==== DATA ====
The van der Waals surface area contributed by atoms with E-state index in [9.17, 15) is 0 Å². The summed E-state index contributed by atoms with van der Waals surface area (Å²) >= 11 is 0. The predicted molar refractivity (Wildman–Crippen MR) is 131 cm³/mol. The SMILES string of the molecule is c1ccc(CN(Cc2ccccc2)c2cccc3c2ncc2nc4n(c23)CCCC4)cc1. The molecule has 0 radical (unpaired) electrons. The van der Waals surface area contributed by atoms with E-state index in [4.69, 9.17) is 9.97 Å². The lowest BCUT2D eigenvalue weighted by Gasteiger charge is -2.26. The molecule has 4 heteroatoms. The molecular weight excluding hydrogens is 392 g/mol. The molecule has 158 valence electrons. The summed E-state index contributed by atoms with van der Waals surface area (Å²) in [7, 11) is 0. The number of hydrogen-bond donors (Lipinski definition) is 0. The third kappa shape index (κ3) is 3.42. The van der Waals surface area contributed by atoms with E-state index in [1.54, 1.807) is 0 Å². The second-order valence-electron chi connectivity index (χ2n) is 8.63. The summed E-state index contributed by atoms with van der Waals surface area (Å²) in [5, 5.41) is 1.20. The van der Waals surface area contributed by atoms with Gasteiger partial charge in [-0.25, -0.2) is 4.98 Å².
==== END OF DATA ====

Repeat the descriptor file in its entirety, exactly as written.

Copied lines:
The van der Waals surface area contributed by atoms with E-state index in [9.17, 15) is 0 Å². The summed E-state index contributed by atoms with van der Waals surface area (Å²) >= 11 is 0. The predicted molar refractivity (Wildman–Crippen MR) is 131 cm³/mol. The SMILES string of the molecule is c1ccc(CN(Cc2ccccc2)c2cccc3c2ncc2nc4n(c23)CCCC4)cc1. The molecule has 0 radical (unpaired) electrons. The van der Waals surface area contributed by atoms with E-state index in [4.69, 9.17) is 9.97 Å². The lowest BCUT2D eigenvalue weighted by Gasteiger charge is -2.26. The molecule has 4 heteroatoms. The molecular weight excluding hydrogens is 392 g/mol. The molecule has 158 valence electrons. The summed E-state index contributed by atoms with van der Waals surface area (Å²) in [7, 11) is 0. The number of hydrogen-bond donors (Lipinski definition) is 0. The third kappa shape index (κ3) is 3.42. The van der Waals surface area contributed by atoms with E-state index in [1.54, 1.807) is 0 Å². The second-order valence-electron chi connectivity index (χ2n) is 8.63. The summed E-state index contributed by atoms with van der Waals surface area (Å²) in [5, 5.41) is 1.20. The van der Waals surface area contributed by atoms with Gasteiger partial charge in [-0.25, -0.2) is 4.98 Å².